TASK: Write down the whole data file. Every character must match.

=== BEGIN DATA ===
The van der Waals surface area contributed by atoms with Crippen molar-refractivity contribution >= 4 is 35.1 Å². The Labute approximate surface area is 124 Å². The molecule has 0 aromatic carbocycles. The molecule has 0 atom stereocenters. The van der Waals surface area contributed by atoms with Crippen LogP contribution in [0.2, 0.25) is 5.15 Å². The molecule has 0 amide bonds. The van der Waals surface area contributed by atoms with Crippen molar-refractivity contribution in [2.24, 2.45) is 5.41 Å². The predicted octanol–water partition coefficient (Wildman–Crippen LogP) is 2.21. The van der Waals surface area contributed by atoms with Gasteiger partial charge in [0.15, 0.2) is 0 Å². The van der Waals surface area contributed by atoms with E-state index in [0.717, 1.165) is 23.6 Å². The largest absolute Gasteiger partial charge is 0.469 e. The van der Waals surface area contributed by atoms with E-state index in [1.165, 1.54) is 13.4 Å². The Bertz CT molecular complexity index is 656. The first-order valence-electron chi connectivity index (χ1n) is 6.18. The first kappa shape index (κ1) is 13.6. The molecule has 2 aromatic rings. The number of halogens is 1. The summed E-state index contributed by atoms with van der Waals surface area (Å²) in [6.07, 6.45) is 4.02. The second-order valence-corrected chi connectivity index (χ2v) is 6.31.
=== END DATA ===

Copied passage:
The van der Waals surface area contributed by atoms with Crippen molar-refractivity contribution >= 4 is 35.1 Å². The Labute approximate surface area is 124 Å². The molecule has 0 aromatic carbocycles. The molecule has 0 atom stereocenters. The van der Waals surface area contributed by atoms with Crippen LogP contribution in [0.2, 0.25) is 5.15 Å². The molecule has 0 amide bonds. The van der Waals surface area contributed by atoms with Crippen molar-refractivity contribution in [2.24, 2.45) is 5.41 Å². The predicted octanol–water partition coefficient (Wildman–Crippen LogP) is 2.21. The van der Waals surface area contributed by atoms with Gasteiger partial charge in [0.15, 0.2) is 0 Å². The van der Waals surface area contributed by atoms with E-state index in [0.717, 1.165) is 23.6 Å². The largest absolute Gasteiger partial charge is 0.469 e. The van der Waals surface area contributed by atoms with E-state index in [1.165, 1.54) is 13.4 Å². The Bertz CT molecular complexity index is 656. The first-order valence-electron chi connectivity index (χ1n) is 6.18. The first kappa shape index (κ1) is 13.6. The molecule has 2 aromatic rings. The number of halogens is 1. The summed E-state index contributed by atoms with van der Waals surface area (Å²) in [6.07, 6.45) is 4.02. The second-order valence-corrected chi connectivity index (χ2v) is 6.31.